[Also published under the title: By Order of the King]
“I returned and saw under the sun that—
The race is not to the swift,
Nor the battle to the strong,
Nor bread to the wise,
Nor riches to men of understanding,
Nor favor to men of skill;
But time and chance happen to them all.”
This book reminded me of the movie “On the Waterfront“, especially the famous speech by Marlon Brando: “You don’t understand. I coulda had class. I coulda been a contender. I coulda been somebody, instead of a bum”.
There are common themes in the 1869 book and the 1954 Academy Award winning movie: The struggle between two classes / interest groups, the intervention of other people and our own choices that ultimately shape our lives. One hero could have been a champion boxer, the other should have been a Prince; One’s career was ruined by a corrupt union boss, and the other’s face and life were destroyed by order of the king; Both heroes found moral/spiritual support in an older friend and the love of a virgin, and both stood up and fought for what was Right in the grand finale.
This book is at once a romance, thriller, Bildungsroman and manifesto.
Caprice and Chance
One of the things that struck me the most in this book is the realization of “chance”. You could have been somebody, yes, but you also could have been a monkey, or an amoeba in a petri dish. If, as Plato who believed in the pre-existence of the soul wrote in “Phaedrus”, before coming into this world, we choose the life we will lead by drawing lots, what would each of us be? Would some not end up being a beast because that is most akin to their nature?
The hero, Gwynplaine, was born Lord Clancharlie. By inheritance, he had riches and privileges equal to those of the king; But, by order of the king, he was sold to human smugglers as a baby and became a mountebank.
Hugo, the master of contrast, first painted the extravagant riches and grandeur of the Lords, their palaces, the beautiful furnitures and works of art, their vast land and forests; then he described in Gothic style and vivid detail the life of little Gwynplaine, struggling to survive among brutal elements and an apathetic society.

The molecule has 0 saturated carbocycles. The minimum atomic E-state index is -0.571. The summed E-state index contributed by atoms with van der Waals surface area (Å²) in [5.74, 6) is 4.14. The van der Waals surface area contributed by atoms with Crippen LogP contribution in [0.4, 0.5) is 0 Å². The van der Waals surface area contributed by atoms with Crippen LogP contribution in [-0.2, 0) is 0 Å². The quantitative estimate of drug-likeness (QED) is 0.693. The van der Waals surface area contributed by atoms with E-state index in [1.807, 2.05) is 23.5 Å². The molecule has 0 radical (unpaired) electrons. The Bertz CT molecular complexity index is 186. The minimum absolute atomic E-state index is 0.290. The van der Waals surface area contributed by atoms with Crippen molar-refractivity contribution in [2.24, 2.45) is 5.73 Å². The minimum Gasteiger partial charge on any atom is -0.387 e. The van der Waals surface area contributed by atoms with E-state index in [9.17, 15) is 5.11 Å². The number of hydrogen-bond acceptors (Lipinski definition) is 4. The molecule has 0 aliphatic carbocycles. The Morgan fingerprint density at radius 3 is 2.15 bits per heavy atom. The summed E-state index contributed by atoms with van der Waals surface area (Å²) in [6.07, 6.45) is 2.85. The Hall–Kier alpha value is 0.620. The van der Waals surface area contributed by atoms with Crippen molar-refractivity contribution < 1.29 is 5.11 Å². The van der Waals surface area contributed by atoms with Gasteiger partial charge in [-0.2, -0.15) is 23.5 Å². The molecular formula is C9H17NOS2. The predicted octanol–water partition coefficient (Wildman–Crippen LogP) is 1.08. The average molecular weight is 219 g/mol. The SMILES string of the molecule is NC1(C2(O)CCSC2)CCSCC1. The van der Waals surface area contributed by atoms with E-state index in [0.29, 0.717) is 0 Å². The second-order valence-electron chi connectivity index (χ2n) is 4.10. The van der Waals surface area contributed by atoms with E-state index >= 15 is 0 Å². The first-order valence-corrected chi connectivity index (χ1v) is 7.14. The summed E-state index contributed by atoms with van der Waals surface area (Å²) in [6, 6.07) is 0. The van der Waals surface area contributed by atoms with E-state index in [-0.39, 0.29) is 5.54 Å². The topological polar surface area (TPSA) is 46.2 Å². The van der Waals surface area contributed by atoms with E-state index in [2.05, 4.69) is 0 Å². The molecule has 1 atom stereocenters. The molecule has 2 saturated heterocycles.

As in “Toilers of the Sea” published three years earlier, Hugo painted in masterful and beautiful strokes a danger-filled, breath-taking adventure on the sea, an allegory of man’s journey through life, seemingly governed by caprice and chance. Against all odds, however, the secret of Gwynplaine’s true identity was preserved and later brought to light when he came into adulthood.
Characters and Intrigue
Unlike in his other novels, in which the heroines are either beautiful but naive virgins or suffering single mothers, here Hugo presented “the Woman”, who was “well read and accomplished. Never had a passion approached her, yet she had sounded them all. She had a disgust for realizations, and at the same time a taste for them … Josiana was in everything–in birth, in beauty, in irony, in brilliancy–almost a queen.” Josiana desired Gwynplaine.
Also for the first time, Hugo made me shudder with his psychological portrayal of “the Reptile”, who lay in wait for the Woman to ruin her. “An intention and a carbine are alike. Barkilphedro aimed at Josiana, directing against the duchess all his secret malice. That astonishes you! What has the bird done at which you fire? You want to eat it, you say. And so it was with Barkilphedro.” Barkilphedro is the most intriguing and yet disgusting villain in all of Hugo’s novels I’ve read.
The Hero’s Choice
The path of our hero is filled with dangers and temptations. However, Hugo made a point that, though our lives may be influenced by chance, by the misguided good intentions of our friends, by the evil schemes of our “natural enemies”, we still make the choices which alone ultimately shape our destiny.
“The disconcerting enigmas which in nature we call caprice, and in human life chance, are splinters of a law revealed to us in glimpses.”
“I am he who cometh out of the depths. My lords, you are great and rich. There lies your danger. You profit by the night; but beware! The dawn is all-powerful. You cannot prevail over it. It is coming. Nay! it is come. …The sun I speak of is Right. You are Privilege. Tremble! The real master of the house is about to knock at the door. What is the father of Privilege? Chance. What is his son? Abuse. Neither Chance nor Abuse are abiding. For both a dark morrow is at hand.”
“There is always in storms a tiger-like wave, a billow fierce and decisive, which, attaining a certain height, creeps horizontally over the surface of the waters for a time, then rises, roars, rages, and, falling on the distressed vessel, tears it limb from limb.”
“Her irradiation overflowed the box, she sat in the midst of it, immovable, in the spreading majesty of an idol. Amid the sordid crowd she shone out grandly, as with the radiance of a carbuncle. She inundated it with so much light that she drowned it in shadow, and all the mean faces in it underwent eclipse. Her splendor blotted out all else. Every eye was turned toward her.”